Hezekiah Walker - Azusa - The Next Generation 2: Better (2016)

Hezekiah Walker
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When we last heard from Hezekiah Walker, he released Azusa - The Next Generation in 2013, inspired by a major historical event in the early twentieth century that heavily influenced the Pentecostal movement. From this place called Azusa Street in Los Angeles, California, arose a very passionate plea from William Seymour for revival to promote unity within all races, faiths, cultures and economic levels. Though the hatred and racism still rear their ugly heads in current life scenarios, these magnetizing events at Azusa Street initiated in 1906 inspired choir director/songwriter Walker to unify the masses with the energy of gospel choirs and effective gospel messengers.  Unquestionably, he has echoed this mission statement since he founded the Love Fellowship Tabernacle Choir in the mid-eighties, followed in 1993 by the Love Fellowship Tabernacle Church that embraces all cultures and ages.  

When we last heard from Hezekiah Walker, he released Azusa - The Next Generation in 2013, inspired by a major historical event in the early twentieth century that heavily influenced the Pentecostal movement. From this place called Azusa Street in Los Angeles, California, arose a very passionate plea from William Seymour for revival to promote unity within all races, faiths, cultures and economic levels. Though the hatred and racism still rear their ugly heads in current life scenarios, these magnetizing events at Azusa Street initiated in 1906 inspired choir director/songwriter Walker to unify the masses with the energy of gospel choirs and effective gospel messengers.  Unquestionably, he has echoed this mission statement since he founded the Love Fellowship Tabernacle Choir in the mid-eighties, followed in 1993 by the Love Fellowship Tabernacle Church that embraces all cultures and ages.  

Since taking over the annual Azusa Conferences from conference founder Carlton Pearson, Walker’s heart and mind remained focused on this ongoing, massive goal to remind believers of Azusa Street's impact within a world living in conflict.  Among the artists and choir directors at Walker’s disposal for Azusa - The Next Generation, who understood and appreciated the dynamics of cross-cultural praise, were Brain Courtney Wilson, Donnie McClurkin, John P. Kee and co-producer Donald Lawrence. To this day, the international gospel smash hit “Every Praise” from Azusa - The Next Generation still resonates on the airwaves and is regularly integrated into various denominational praise and worship services.

The latest chapter inspired by the Azusa Conference, Azusa - The Next Generation 2: Better, continues Walker's purpose of uniting Christian believers and others towards a more harmonious, worldwide family through the interactions of choir and soloists.  Though Lawrence sits in the co-production chair once again, there is a completely different supporting cast from Azusa Part 1.  While the first two singles off Azusa Part 2 undoubtedly focus on Walker’s high octane choir attack, they possess traces of other contemporary gospel greats’ imprints. The rousing “Better” has plenty of Lawrence’s trademark snappy hooks. Then there are shades of Fred Hammond via Patrick Dopson’s lead vocals for the pop/urban crossover track, “God Is For Me.”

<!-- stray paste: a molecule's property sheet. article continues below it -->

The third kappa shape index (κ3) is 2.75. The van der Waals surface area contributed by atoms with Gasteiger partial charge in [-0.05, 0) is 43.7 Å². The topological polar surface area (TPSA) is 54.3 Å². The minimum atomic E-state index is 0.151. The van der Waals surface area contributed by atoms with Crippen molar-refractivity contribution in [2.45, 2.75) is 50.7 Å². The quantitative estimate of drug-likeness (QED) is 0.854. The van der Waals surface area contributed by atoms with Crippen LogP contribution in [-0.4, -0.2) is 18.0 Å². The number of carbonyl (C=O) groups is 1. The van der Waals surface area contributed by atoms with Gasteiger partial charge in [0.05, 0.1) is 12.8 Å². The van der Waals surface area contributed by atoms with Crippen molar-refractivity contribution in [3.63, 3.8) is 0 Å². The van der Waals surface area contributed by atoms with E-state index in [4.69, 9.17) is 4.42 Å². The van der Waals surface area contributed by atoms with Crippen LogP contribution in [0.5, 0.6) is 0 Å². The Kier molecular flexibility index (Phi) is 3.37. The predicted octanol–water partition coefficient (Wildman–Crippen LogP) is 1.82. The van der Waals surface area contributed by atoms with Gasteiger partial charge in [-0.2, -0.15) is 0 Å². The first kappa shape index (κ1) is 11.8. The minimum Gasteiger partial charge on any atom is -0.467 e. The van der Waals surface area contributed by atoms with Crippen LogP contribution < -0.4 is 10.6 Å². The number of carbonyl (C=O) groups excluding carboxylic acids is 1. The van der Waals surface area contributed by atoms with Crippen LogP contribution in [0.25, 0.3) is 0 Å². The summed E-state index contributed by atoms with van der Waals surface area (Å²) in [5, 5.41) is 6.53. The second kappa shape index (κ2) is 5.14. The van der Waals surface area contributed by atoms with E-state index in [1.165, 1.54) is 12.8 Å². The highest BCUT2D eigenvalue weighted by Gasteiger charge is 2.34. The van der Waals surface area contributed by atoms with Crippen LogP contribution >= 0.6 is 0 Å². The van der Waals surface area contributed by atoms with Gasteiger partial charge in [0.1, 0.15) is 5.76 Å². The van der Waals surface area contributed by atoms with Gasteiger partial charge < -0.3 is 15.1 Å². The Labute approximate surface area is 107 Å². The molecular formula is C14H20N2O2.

Much like Azusa 1, there are several notable solo performances throughout the new album.  “Great Is Our God” draws several similarities to “Every Praise,” where the Azusa Mass Choir feeds off the emphatic choruses, aided by Tanya Ray’s uplifting adlibs.  For the Pentecostal high stepping workout, “Work Things Out,” C. Ashley Brown commands the listeners’ attention while throwing in several preaching points: “The Lord will work things out while I’m trying to figure it out” and “Come on Lord and see about me.”  Antonique Smith offers one of the brightest solo performances on the disc with “Grateful,” as her warm soulful voice seamlessly blends with her power moments. Fellow minister Eric McDaniel’s convincing turn on "Keeper" - “I’m giving You every burden/And I’m giving You every care” - is graced with husky vocal edges, well-paced phrasing and on-point control.  Yet, “Holding On,” featuring Carl Thomas, does not quite hit the heights of the other soloists' contributions.

The backing Azusa Mass Choir returns on the new album and owns the stage with “Learning to Live Again,” mirroring L.F.C.’s resounding urban choir flavor, and “No Time to Waste,” dropping a hint ragtime, punctuated breaks and a solid hand clapping groove. However, “Never Forget,” while starting out of the gate with a bang, doesn’t meet its initial promise. 

Despite the differences in musical personnel from Azusa 1, Walker never loses sight of his inspirational and worship business in his everlasting quest for revival in and out of the body of Christ.  And with the critical and spiritual success of this new album, fully realizing Walker’s urgency to repeat gospel revival history, we can only hope that there is an Azusa 3 already in the works.  Recommended.

By Peggy Oliver

 
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